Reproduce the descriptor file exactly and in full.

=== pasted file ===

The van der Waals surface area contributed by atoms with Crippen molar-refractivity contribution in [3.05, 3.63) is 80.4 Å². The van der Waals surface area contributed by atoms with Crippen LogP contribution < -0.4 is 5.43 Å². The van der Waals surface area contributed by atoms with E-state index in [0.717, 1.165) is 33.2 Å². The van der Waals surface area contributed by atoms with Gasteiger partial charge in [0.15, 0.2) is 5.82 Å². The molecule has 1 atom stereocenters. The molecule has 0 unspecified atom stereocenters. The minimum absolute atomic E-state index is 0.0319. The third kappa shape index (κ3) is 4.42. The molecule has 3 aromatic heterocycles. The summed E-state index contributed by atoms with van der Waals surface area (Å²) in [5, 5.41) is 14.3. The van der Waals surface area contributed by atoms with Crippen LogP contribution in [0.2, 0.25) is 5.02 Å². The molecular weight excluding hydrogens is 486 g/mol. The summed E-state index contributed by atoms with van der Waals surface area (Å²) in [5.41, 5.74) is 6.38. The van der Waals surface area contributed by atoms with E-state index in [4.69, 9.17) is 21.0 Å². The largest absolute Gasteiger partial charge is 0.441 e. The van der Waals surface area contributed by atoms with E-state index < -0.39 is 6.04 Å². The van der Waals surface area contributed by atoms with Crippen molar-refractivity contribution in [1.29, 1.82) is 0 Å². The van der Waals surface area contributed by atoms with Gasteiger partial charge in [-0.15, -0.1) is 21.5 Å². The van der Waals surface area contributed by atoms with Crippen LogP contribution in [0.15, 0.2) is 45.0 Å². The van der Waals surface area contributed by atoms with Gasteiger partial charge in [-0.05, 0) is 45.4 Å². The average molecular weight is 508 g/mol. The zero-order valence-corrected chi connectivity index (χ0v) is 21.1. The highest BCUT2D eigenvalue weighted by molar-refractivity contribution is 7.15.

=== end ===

The van der Waals surface area contributed by atoms with Crippen molar-refractivity contribution in [3.05, 3.63) is 80.4 Å². The van der Waals surface area contributed by atoms with Crippen LogP contribution < -0.4 is 5.43 Å². The van der Waals surface area contributed by atoms with E-state index in [0.717, 1.165) is 33.2 Å². The van der Waals surface area contributed by atoms with Gasteiger partial charge in [0.15, 0.2) is 5.82 Å². The molecule has 1 atom stereocenters. The molecule has 0 unspecified atom stereocenters. The minimum absolute atomic E-state index is 0.0319. The third kappa shape index (κ3) is 4.42. The molecule has 3 aromatic heterocycles. The summed E-state index contributed by atoms with van der Waals surface area (Å²) in [5, 5.41) is 14.3. The van der Waals surface area contributed by atoms with Crippen LogP contribution in [0.2, 0.25) is 5.02 Å². The molecular weight excluding hydrogens is 486 g/mol. The summed E-state index contributed by atoms with van der Waals surface area (Å²) in [5.41, 5.74) is 6.38. The van der Waals surface area contributed by atoms with E-state index in [4.69, 9.17) is 21.0 Å². The largest absolute Gasteiger partial charge is 0.441 e. The van der Waals surface area contributed by atoms with E-state index < -0.39 is 6.04 Å². The van der Waals surface area contributed by atoms with Crippen molar-refractivity contribution in [1.29, 1.82) is 0 Å². The van der Waals surface area contributed by atoms with Gasteiger partial charge in [-0.15, -0.1) is 21.5 Å². The van der Waals surface area contributed by atoms with Crippen LogP contribution in [0.15, 0.2) is 45.0 Å². The van der Waals surface area contributed by atoms with Gasteiger partial charge in [-0.05, 0) is 45.4 Å². The average molecular weight is 508 g/mol. The zero-order valence-corrected chi connectivity index (χ0v) is 21.1. The highest BCUT2D eigenvalue weighted by molar-refractivity contribution is 7.15.